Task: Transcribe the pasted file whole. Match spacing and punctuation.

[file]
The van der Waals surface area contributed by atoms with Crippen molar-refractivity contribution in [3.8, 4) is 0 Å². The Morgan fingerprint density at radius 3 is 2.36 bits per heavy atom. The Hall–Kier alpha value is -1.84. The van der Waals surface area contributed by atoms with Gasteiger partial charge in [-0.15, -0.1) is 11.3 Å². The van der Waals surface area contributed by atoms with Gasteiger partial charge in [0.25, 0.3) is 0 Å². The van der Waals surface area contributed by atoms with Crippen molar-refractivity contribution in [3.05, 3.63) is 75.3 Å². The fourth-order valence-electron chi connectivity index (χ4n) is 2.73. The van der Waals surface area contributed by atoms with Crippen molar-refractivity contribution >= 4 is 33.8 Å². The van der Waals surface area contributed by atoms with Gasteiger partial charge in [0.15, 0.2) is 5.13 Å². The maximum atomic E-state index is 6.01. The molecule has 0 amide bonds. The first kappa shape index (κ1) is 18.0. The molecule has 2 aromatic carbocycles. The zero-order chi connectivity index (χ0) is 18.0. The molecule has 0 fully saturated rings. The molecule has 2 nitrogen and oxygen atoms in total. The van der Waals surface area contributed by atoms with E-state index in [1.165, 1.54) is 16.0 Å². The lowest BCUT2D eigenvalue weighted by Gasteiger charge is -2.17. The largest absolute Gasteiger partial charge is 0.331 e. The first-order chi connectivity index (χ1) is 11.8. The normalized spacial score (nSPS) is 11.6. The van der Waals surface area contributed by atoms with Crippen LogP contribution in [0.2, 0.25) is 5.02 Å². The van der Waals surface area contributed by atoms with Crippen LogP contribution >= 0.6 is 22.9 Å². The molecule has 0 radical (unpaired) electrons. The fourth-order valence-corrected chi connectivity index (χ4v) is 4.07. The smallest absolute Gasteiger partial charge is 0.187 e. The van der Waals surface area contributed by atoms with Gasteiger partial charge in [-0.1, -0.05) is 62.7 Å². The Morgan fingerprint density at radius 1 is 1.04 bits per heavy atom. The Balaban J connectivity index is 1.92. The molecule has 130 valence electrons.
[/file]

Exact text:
The van der Waals surface area contributed by atoms with Crippen molar-refractivity contribution in [3.8, 4) is 0 Å². The Morgan fingerprint density at radius 3 is 2.36 bits per heavy atom. The Hall–Kier alpha value is -1.84. The van der Waals surface area contributed by atoms with Gasteiger partial charge in [-0.15, -0.1) is 11.3 Å². The van der Waals surface area contributed by atoms with Gasteiger partial charge in [0.25, 0.3) is 0 Å². The van der Waals surface area contributed by atoms with Crippen molar-refractivity contribution in [3.05, 3.63) is 75.3 Å². The fourth-order valence-electron chi connectivity index (χ4n) is 2.73. The van der Waals surface area contributed by atoms with Crippen molar-refractivity contribution >= 4 is 33.8 Å². The van der Waals surface area contributed by atoms with Gasteiger partial charge in [0.15, 0.2) is 5.13 Å². The maximum atomic E-state index is 6.01. The molecule has 0 amide bonds. The first kappa shape index (κ1) is 18.0. The molecule has 2 aromatic carbocycles. The zero-order chi connectivity index (χ0) is 18.0. The molecule has 0 fully saturated rings. The molecule has 2 nitrogen and oxygen atoms in total. The van der Waals surface area contributed by atoms with E-state index in [1.165, 1.54) is 16.0 Å². The lowest BCUT2D eigenvalue weighted by Gasteiger charge is -2.17. The largest absolute Gasteiger partial charge is 0.331 e. The first-order chi connectivity index (χ1) is 11.8. The normalized spacial score (nSPS) is 11.6. The van der Waals surface area contributed by atoms with Crippen LogP contribution in [0.2, 0.25) is 5.02 Å². The van der Waals surface area contributed by atoms with Crippen LogP contribution >= 0.6 is 22.9 Å². The molecule has 0 radical (unpaired) electrons. The fourth-order valence-corrected chi connectivity index (χ4v) is 4.07. The smallest absolute Gasteiger partial charge is 0.187 e. The van der Waals surface area contributed by atoms with Gasteiger partial charge in [-0.1, -0.05) is 62.7 Å². The Morgan fingerprint density at radius 1 is 1.04 bits per heavy atom. The Balaban J connectivity index is 1.92. The molecule has 130 valence electrons.